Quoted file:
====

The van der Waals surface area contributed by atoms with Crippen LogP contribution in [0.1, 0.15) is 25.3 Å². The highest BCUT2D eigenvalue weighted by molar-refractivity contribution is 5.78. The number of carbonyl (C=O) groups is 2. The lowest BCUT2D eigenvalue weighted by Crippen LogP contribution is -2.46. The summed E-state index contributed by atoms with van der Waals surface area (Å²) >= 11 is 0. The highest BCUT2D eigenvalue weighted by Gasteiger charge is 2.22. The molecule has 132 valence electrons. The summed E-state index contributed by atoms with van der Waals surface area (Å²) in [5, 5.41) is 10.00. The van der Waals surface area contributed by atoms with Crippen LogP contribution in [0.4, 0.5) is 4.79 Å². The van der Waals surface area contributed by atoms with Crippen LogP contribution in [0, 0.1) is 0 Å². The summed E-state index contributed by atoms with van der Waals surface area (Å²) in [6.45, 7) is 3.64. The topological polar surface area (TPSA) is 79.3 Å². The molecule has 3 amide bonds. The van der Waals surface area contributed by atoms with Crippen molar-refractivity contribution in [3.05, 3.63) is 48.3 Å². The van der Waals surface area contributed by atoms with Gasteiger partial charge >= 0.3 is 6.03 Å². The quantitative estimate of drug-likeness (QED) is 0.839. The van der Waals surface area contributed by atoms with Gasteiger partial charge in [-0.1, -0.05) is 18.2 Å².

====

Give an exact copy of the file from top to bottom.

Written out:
The van der Waals surface area contributed by atoms with Crippen LogP contribution in [0.1, 0.15) is 25.3 Å². The highest BCUT2D eigenvalue weighted by molar-refractivity contribution is 5.78. The number of carbonyl (C=O) groups is 2. The lowest BCUT2D eigenvalue weighted by Crippen LogP contribution is -2.46. The summed E-state index contributed by atoms with van der Waals surface area (Å²) >= 11 is 0. The highest BCUT2D eigenvalue weighted by Gasteiger charge is 2.22. The molecule has 132 valence electrons. The summed E-state index contributed by atoms with van der Waals surface area (Å²) in [5, 5.41) is 10.00. The van der Waals surface area contributed by atoms with Crippen LogP contribution in [0.4, 0.5) is 4.79 Å². The van der Waals surface area contributed by atoms with Crippen LogP contribution in [0, 0.1) is 0 Å². The summed E-state index contributed by atoms with van der Waals surface area (Å²) in [6.45, 7) is 3.64. The topological polar surface area (TPSA) is 79.3 Å². The molecule has 3 amide bonds. The van der Waals surface area contributed by atoms with Crippen molar-refractivity contribution in [3.05, 3.63) is 48.3 Å². The van der Waals surface area contributed by atoms with Gasteiger partial charge >= 0.3 is 6.03 Å². The quantitative estimate of drug-likeness (QED) is 0.839. The van der Waals surface area contributed by atoms with Gasteiger partial charge in [-0.1, -0.05) is 18.2 Å².